Teaching Poetry to Kids

I often get asked how to teach haiku to young people. As I’ve stated before, it’s my belief that the most effective way is to introduce them to poetry that they can relate to.
Happy Haiku (shortlisted for the American Haiku Foundation Touchstone Distinguished Books Award) is a valuable teaching tool for early childhood and junior grade teachers, as the poems are about family love and happy stories about nature.
When I learned that haiku poets were using it as a teaching tool for older kids, I decided to write a poetry book for kids from grades 6-12, which is now available. As editor and poet Michael Rehling stated in the foreword for What We All Want to Say, poetry for grades 6-12, “For better or worse we carry with us all of the experiences in our life. They are though much less of a burden if they are in the form of a poem. Haiku are short poems that are small reminders of the larger issues in life.”
This is an example of one of the contemporary haiku poems you will find that kids in middle grade or high school may be able to relate to. Remember, haiku is meant to be read slowly, and often twice.

after school
all the activities
I never chose

Happy Haiku and What We All Want to Say, poetry for grades 6-12, are available for purchase on the Books page of this website. Hopefully the poems in these books will inspire the young people in your life to try their own. And maybe you will, too!

Quote: “And by the way, everything in life is writable about if you have the outgoing guts to do it, and the imagination to improvise. The worst enemy to creativity is self-doubt.” Sylvia Plath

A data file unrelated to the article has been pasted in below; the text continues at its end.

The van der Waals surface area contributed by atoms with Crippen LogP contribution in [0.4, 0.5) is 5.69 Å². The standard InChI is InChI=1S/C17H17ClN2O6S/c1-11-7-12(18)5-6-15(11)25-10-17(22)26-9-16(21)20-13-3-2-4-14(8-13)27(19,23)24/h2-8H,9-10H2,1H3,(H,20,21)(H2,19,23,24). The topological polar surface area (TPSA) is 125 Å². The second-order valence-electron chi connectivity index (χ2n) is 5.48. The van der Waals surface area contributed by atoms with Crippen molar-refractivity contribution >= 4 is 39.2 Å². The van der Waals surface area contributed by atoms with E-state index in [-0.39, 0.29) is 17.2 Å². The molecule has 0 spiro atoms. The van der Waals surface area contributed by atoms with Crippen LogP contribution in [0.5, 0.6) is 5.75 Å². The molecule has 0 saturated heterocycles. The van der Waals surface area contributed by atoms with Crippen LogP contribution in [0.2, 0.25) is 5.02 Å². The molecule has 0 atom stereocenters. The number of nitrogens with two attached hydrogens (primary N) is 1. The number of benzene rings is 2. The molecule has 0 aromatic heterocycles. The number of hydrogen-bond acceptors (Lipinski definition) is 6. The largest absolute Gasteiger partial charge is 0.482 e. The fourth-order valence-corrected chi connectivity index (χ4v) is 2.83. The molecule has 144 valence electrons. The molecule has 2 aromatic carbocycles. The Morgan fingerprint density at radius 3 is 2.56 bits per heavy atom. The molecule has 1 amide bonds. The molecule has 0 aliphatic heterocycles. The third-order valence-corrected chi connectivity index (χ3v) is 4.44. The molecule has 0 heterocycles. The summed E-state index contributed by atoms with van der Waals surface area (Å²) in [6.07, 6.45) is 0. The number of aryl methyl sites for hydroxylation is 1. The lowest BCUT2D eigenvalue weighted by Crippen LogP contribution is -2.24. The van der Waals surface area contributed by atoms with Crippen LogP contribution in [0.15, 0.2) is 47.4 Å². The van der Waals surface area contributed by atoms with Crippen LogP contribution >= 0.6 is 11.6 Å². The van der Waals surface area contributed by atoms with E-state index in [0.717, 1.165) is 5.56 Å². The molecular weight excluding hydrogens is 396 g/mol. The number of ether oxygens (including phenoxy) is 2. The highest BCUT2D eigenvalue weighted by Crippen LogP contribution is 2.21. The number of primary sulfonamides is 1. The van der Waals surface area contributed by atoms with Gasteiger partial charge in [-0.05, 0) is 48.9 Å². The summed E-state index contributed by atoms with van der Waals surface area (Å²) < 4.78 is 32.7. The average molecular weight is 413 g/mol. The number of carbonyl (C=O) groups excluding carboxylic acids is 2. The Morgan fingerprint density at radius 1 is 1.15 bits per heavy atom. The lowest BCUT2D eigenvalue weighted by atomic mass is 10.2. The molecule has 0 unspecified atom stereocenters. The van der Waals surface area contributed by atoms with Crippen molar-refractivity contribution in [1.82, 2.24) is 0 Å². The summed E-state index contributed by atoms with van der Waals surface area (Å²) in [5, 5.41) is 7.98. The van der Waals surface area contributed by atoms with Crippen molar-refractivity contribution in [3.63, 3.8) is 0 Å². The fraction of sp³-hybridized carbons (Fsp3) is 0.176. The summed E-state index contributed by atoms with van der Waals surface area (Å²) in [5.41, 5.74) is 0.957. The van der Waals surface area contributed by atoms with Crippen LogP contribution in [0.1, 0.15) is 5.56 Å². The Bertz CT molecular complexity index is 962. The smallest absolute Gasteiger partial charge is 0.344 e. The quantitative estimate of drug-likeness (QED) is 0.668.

Poetry for Middle Grade and High School

My love for Japanese short form poetry is no secret. One of the reasons I wrote What We All Want to Say, poetry for grades 6-12, is to put a poetry book out into the world that is relevant to young people today. My hope is that it will inspire students to create their own poetry, or to encourage discussion in the classroom or at home.
What We All Want to Say is a collection of contemporary haiku, senryu (a close cousin to haiku) and three haibun (prose with a haiku), written in the voice of a teenager. Haiku has evolved over the years, and it became important to me to show the younger generation what haiku poetry sounds like today.
My recent picture book, Happy Haiku (shortlisted for the American Haiku Foundation Touchstone Distinguished Books Award) is targeted to pre-school and junior elementary children, but there is still a void for contemporary poetry in the middle grade and high school market. It’s my hope that What We All Want to Say can help fill that void.
Published by Cyberwit.net, it will become available for order the week of July 21, 2020, from both Amazon and Cyberwit.


Quote: “Too many adults wish to ‘protect’ teenagers when they should be stimulating them to read of life as it is lived.” Margaret A. Edwards

Teaching Haiku

After taking a little break, I have just signed a new contract with Crimson Cloak Publishing for my picture book, Happy Haiku, and I couldn’t be more pleased. It will re-appear on Amazon soon! Happy Haiku has been used by junior grade teachers as a teaching tool to introduce haiku into the classroom.

Speaking of teaching tools, I am thrilled to say that Cyberwit.net will soon be publishing my book of Japanese short form poetry (haiku, senryu and haibun) for grades 6-12. There is a huge void in the contemporary haiku market for relevant poems for that age group. I’ll post again as soon as it becomes available.

I’ll leave you with a helpful hint for teaching haiku! The plural of haiku….is still haiku!

The Nicholas A. Virgilio Memorial Contest

Founded in 1990, the Nicholas A. Virgilio Memorial Haiku and Senryu Contest for grades 7-12 is co-sponsored by the Nick Virgilio Haiku Association and the Haiku Society of America. It was an honour to be asked to co-judge the contest this year with Michael Dylan Welch. The results can be found on the Nicholas A. Virgilio website, The Haiku Society of America website and its journal, Frogpond. A hearty congratulations to the six winners! It was truly a privilege to read your work.


Quote: “Our aspirations are our possibilities.” Robert Browning